Death by Suicide - A Growing Public Health Crisis

Stacy Matson | Celebrity Health
Death by Suicide - A Growing Public Health Crisis

image by: manhhai

Suicide is a serious thing. And if you know anyone who is suicidal, you need to get them help. No one should be in pain. Everyone should love themselves - Gerard Way

Why? How could they? What were they thinking? Why didn’t they talk to someone? Why were they so sad? Why didn’t I see the signs? Why? Why? Why? These are the desperate, futile questions that haunt the friends and family of someone who has died by suicide. These people are called suicide survivors - the ones left behind, wracked with guilt, grieving, and struggling to rationalize an irrational event. Maybe their loved one was having financial problems, work problems, or relationship problems? Maybe they had been diagnosed with an illness they couldn’t face?

Death by suicide is a complicated, misunderstood act of hopelessness usually attributed to mental illness, addiction, or trauma. And the need to figure out "why" someone feels that suicide is their only option can be torturous for the survivors. Especially when the only honest answer to the “why?” question is - I don’t know. I don’t know why someone would take their own life. I don’t know how they could do it. I don’t know what they were thinking. I don’t know why the didn’t talk to someone. I don’t know why they were so sad. I don’t know how I missed the signs. I don’t know what I could have done to stop them...

According to the CDC 44,000 people commit suicide every year in the United States. That’s 123 deaths per day. One every 13 minutes. Shocked? Yeah, me too. Unfortunately, this already high number is likely to increase over the next few months due to something called the celebrity suicide effect, aka suicide contagion. Suicide contagion is a phenomenon in which the suicidal death of a celebrity contributes to a rise in suicidal behaviors among others. And, we’ve had three celebrity suicides recently: Avicii, Kate Spade, and Anthony Bourdain.

John Draper, director of the National Suicide Prevention Lifeline, said that, “highly publicized suicides can lead others, who are already at risk, to take their own lives… When people who are having suicidal thoughts see outwardly happy, famous people dying by suicide, it makes them feel more hopeless. They think ‘they had it all and couldn’t fix their problems. What’s to stop me?’ ”

The deaths of these three celebrities within weeks of each other are not just tragic coincidences. If anything, these deaths are a reminder that many people suffer, and you can’t assume that success, wealth, and admiration will lead to happiness. Their deaths are also indicative of a growing public health crisis. You see, suicide rates have increased by 30% over the last 20 years making it number 10 on the top 10 causes of death. In fact, suicide is the only cause of death in which the rate is increasing, the other 9 are decreasing, or stabilizing.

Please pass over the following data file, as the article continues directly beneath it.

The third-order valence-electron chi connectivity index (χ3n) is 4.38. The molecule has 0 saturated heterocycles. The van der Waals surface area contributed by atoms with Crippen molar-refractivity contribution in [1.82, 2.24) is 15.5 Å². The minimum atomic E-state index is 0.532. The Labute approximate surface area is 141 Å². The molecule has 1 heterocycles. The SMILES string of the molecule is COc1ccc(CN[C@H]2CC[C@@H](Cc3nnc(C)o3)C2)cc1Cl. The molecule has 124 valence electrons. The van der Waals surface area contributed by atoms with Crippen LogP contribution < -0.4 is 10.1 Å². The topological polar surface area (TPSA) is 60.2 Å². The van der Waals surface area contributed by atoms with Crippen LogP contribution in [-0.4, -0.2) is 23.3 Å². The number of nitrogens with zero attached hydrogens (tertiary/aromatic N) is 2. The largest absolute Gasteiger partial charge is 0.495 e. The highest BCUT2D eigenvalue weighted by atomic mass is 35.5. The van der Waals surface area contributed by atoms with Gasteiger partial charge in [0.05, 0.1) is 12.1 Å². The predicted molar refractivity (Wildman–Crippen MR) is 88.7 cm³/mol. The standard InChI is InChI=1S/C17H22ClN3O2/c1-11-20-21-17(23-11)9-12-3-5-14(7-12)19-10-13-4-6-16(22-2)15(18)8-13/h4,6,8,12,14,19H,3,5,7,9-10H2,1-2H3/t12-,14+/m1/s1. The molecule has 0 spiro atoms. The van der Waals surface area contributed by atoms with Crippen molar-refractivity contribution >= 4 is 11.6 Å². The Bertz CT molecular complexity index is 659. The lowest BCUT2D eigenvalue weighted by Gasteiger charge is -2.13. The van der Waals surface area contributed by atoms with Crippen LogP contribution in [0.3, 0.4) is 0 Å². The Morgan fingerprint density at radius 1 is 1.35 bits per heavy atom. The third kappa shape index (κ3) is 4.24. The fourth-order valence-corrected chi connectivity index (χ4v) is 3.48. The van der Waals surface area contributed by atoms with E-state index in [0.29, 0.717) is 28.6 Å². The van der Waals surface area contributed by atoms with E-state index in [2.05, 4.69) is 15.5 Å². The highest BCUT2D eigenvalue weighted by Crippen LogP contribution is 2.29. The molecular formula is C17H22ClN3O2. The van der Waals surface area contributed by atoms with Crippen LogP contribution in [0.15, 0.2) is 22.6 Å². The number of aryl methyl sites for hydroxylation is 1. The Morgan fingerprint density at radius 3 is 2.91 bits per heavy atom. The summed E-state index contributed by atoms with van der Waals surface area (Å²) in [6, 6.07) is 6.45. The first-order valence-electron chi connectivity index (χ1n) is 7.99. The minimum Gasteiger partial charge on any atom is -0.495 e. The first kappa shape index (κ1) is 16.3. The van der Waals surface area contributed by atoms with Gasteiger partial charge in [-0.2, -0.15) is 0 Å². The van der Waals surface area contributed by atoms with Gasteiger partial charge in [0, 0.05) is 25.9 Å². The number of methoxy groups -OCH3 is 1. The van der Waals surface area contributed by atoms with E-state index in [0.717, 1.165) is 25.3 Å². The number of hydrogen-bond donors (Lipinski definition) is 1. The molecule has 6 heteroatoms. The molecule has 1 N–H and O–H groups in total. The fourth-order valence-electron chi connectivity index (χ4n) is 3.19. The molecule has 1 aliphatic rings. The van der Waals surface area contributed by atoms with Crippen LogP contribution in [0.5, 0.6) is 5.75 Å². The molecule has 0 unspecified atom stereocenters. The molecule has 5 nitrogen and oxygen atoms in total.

What pushes a person to take their own life?

What we know is that suicidal people are experiencing intolerable emotional pain, which they believe to be unrelenting. They feel hopeless and trapped. They feel that they are in a deep, dark hole and there is no escape. Often they feel the world would be better off without them. Or, that they wouldn’t be missed.

Therefore, helping the suicidal person recognize that their situation is temporary and that there are options to manage their pain is imperative if we want to end this epidemic. Especially since you probably know someone who is struggling with depression or suicidal thoughts right now. And they are most likely hiding it from you.

Signs that someone might be considering suicide:

  • Verbal threats such as, “You’d be better off without me”
  • Expressions of hopelessness and helplessness
  • Previous suicide attempts
  • Risky behaviors
  • Personality changes
  • Depression
  • Giving away prized possessions
  • Lack of interest in future plans

If you think someone is considering suicide:

  • Trust your instincts. If you think someone is at risk, they probably are
  • Talk with the person about your concerns. Listen to them
  • Ask direct questions to determine if the person has a specific plan to carry out the suicide. The more detailed the plan, the greater the risk
  • Get professional help, even if the person resists
  • Do not leave the person alone
  • Do not judge them

Remember, people who talk about suicide, threaten suicide, or call suicide crisis centers are 30 times more likely than average to kill themselves. Take them seriously.

If you, or someone you know, needs help call the National Suicide Prevention Lifeline at 1-800-273-TALK. Or, text CONNECT to 741741

Stacy Matson is a health enthusiast from Southern California and regularly blogs on Celebrity Health for A Healthier World, as well as contributing to the Best of Best.

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